When different champagnes are paired with exquisite cuisine, dinner is a gastronomic indulgence, writes Aneeta Sundararaj
THE night holds much promise. The invitation to an exclusive dinner used the word “effervescent”, conjuring pictures of bubbles and fun. The food, prepared by award-winning Chef Michael Elfwing of Hilton Kuala Lumpur’s Senses restaurant, was sure to be a gastronomic indulgence. Nevertheless, the star of the show was undoubtedly the champagne, Taittinger.
Pronounced “Teh-tan-jay”, the origin of Taittinger Champagne House can be traced back to the 18th Century, according to Nicolas Delion, the company’s export manager for Asia Pacific. It is the third oldest champagne house and remains family-owned.
Mellow from the glass of pre-dinner champagne, the first course is paired with Taittinger Cuvee Prestige Rose NV. The deliciously sweet taste of this champagne perfectly accompanies the foie gras and white peach pate. The champagne grapes add a touch of authenticity to this first dish.
Any reluctance to try escargot dissipates with the first mouthful. Superbly prepared, it complements the serving of fresh peas, creamy potato espuma and watercress. The food is washed down with Taittinger Brut Reserve. Delion explains that this champagne is approximately 40 per cent each of Chardonnay and Pinot Noir, and 20 per cent Pinot Meunier.
The most intriguing part of the next course, which features red gurnard fish, is the item called “edible sand”. Delion guesses that this is probably semolina. Whatever the raw ingredient, its texture is certainly similar to sand.
As the waiter pours Taittinger Brut Vintage 2005 (from the Vintage Collection) to accompany this dish, Delion says: “There is never a ‘bad’ year for champagne. If we don’t produce champagne in one year, we’ll just say it’s a ‘technical’ year. Consumers are never served ‘technical’ champagne.”
By law, all champagne must age for at least 15 months. “All our champagnes are aged for a much longer period,” says Delion. “We also use a higher proportion of Chardonnay and self-produced grapes.” Apparently, most houses of champagne use 25 per cent of their own grapes and the remaining from others.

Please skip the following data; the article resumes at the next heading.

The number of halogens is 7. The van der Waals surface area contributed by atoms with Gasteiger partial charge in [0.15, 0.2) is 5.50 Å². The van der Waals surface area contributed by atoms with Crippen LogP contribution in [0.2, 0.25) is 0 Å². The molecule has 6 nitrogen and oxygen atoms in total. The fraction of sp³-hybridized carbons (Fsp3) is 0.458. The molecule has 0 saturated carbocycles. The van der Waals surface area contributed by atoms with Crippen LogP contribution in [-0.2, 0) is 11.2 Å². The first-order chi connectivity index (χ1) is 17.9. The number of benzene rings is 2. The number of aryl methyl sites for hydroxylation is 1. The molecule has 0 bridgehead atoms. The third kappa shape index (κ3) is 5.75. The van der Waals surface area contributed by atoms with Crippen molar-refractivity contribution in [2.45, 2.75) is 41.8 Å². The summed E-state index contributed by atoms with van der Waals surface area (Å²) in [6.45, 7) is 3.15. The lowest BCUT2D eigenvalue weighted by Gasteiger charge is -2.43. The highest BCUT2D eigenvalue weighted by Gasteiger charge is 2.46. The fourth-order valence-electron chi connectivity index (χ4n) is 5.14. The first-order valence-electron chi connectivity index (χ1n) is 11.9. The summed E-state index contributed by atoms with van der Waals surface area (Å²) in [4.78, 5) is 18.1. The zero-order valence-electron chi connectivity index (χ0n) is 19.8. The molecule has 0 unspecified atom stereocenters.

When generous portions of pot roasted quail with scents of hay and toasted rice are served, it is hard to eat everything on the plate. This is no reflection on the quality of the food. On the contrary, everyone is just full. Surreptitiously, everyone concentrates, instead, on the champagne — Taittinger Comtes de Champagne Blanc de Blancs 2000 — and justifies food being returned to the kitchen with “after all, it’s the champagne we came for”. This cuvee is 100 per cent Chardonnay of which five per cent is aged in oak.
Delion has a story about this champagne. In the 13th Century, there was a Count who was in love with a much older woman who also happened to be the wife of the king. Aware of this liaison, the king sent the Count on a crusade. On his way back from the crusade, the Count discovered the rose chardonnay grapes of the region.
The Taittinger family is said to have bought the building in Reims, France, where this Count once lived. To honour his memory, they released their Comtes de Champagne Blanc de Blancs and use an image of him on their products.
“Even the bottle is special,” says Delion. “Can you see how it’s not as slim as the others and it’s deeper at the neck of the bottle? These were the bottles that were used before modern fermentation techniques were perfected. So, when you pour the champagne, more sediment will settle at the bottom of the bottle before the champagne is poured into the glass.”
When the elegant dessert of panna cotta, nectarines and home-made macaroons is served, no one refuses the dish. Instead, one guest says, “We always bring the ‘other stomach’ for dessert.” Then, it’s more champagne.
Finally, ever the charming Frenchman, Delion ends the night with a quote from none other than King Louis XV’s mistress, Madame de Pompadour: “Champagne is the only wine that leaves a woman beautiful after drinking it.”